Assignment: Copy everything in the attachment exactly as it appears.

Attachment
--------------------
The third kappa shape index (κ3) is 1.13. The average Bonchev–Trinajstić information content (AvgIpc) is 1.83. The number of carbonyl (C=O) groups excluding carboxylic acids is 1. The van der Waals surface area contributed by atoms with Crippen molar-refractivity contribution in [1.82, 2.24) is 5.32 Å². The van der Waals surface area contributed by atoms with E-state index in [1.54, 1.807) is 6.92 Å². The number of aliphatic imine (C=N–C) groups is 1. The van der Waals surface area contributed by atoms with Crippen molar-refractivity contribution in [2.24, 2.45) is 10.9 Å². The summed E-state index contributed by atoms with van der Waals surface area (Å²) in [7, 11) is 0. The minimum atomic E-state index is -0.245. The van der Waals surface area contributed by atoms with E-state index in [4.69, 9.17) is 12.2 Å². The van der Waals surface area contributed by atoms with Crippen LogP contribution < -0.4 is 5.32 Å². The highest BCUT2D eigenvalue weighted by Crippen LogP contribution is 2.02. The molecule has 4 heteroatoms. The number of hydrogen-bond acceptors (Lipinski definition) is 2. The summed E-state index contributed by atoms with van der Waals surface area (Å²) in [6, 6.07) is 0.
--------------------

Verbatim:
The third kappa shape index (κ3) is 1.13. The average Bonchev–Trinajstić information content (AvgIpc) is 1.83. The number of carbonyl (C=O) groups excluding carboxylic acids is 1. The van der Waals surface area contributed by atoms with Crippen molar-refractivity contribution in [1.82, 2.24) is 5.32 Å². The van der Waals surface area contributed by atoms with E-state index in [1.54, 1.807) is 6.92 Å². The number of aliphatic imine (C=N–C) groups is 1. The van der Waals surface area contributed by atoms with Crippen molar-refractivity contribution in [2.24, 2.45) is 10.9 Å². The summed E-state index contributed by atoms with van der Waals surface area (Å²) in [7, 11) is 0. The minimum atomic E-state index is -0.245. The van der Waals surface area contributed by atoms with E-state index in [4.69, 9.17) is 12.2 Å². The van der Waals surface area contributed by atoms with Crippen LogP contribution < -0.4 is 5.32 Å². The highest BCUT2D eigenvalue weighted by Crippen LogP contribution is 2.02. The molecule has 4 heteroatoms. The number of hydrogen-bond acceptors (Lipinski definition) is 2. The summed E-state index contributed by atoms with van der Waals surface area (Å²) in [6, 6.07) is 0.